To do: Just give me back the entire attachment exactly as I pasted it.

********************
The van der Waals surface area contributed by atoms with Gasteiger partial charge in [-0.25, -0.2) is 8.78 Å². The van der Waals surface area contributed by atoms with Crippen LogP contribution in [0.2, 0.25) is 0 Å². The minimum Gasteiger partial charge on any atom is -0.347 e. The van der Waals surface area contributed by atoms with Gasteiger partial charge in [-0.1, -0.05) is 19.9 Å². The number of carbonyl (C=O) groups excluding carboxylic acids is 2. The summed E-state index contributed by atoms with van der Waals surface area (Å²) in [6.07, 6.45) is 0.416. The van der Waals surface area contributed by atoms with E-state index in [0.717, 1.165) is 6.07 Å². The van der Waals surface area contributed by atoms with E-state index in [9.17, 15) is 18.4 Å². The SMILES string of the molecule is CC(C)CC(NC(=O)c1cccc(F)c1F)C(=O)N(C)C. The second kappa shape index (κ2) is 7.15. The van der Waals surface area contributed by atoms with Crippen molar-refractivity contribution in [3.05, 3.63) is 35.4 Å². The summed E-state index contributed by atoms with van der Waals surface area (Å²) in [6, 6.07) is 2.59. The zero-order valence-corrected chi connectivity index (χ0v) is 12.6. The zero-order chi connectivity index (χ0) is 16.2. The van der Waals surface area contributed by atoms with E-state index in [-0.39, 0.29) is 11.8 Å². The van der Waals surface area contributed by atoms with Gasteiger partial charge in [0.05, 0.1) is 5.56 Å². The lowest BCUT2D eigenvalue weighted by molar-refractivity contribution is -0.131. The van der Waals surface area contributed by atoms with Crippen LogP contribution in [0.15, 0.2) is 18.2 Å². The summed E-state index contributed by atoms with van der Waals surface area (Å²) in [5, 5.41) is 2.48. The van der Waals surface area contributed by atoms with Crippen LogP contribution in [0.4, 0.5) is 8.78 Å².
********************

The van der Waals surface area contributed by atoms with Gasteiger partial charge in [-0.25, -0.2) is 8.78 Å². The van der Waals surface area contributed by atoms with Crippen LogP contribution in [0.2, 0.25) is 0 Å². The minimum Gasteiger partial charge on any atom is -0.347 e. The van der Waals surface area contributed by atoms with Gasteiger partial charge in [-0.1, -0.05) is 19.9 Å². The number of carbonyl (C=O) groups excluding carboxylic acids is 2. The summed E-state index contributed by atoms with van der Waals surface area (Å²) in [6.07, 6.45) is 0.416. The van der Waals surface area contributed by atoms with E-state index in [0.717, 1.165) is 6.07 Å². The van der Waals surface area contributed by atoms with E-state index in [9.17, 15) is 18.4 Å². The SMILES string of the molecule is CC(C)CC(NC(=O)c1cccc(F)c1F)C(=O)N(C)C. The second kappa shape index (κ2) is 7.15. The van der Waals surface area contributed by atoms with Crippen molar-refractivity contribution in [3.05, 3.63) is 35.4 Å². The summed E-state index contributed by atoms with van der Waals surface area (Å²) in [6, 6.07) is 2.59. The zero-order valence-corrected chi connectivity index (χ0v) is 12.6. The zero-order chi connectivity index (χ0) is 16.2. The van der Waals surface area contributed by atoms with E-state index in [-0.39, 0.29) is 11.8 Å². The van der Waals surface area contributed by atoms with Gasteiger partial charge in [0.05, 0.1) is 5.56 Å². The lowest BCUT2D eigenvalue weighted by molar-refractivity contribution is -0.131. The van der Waals surface area contributed by atoms with Crippen LogP contribution in [0.15, 0.2) is 18.2 Å². The summed E-state index contributed by atoms with van der Waals surface area (Å²) in [5, 5.41) is 2.48. The van der Waals surface area contributed by atoms with Crippen LogP contribution in [0.4, 0.5) is 8.78 Å².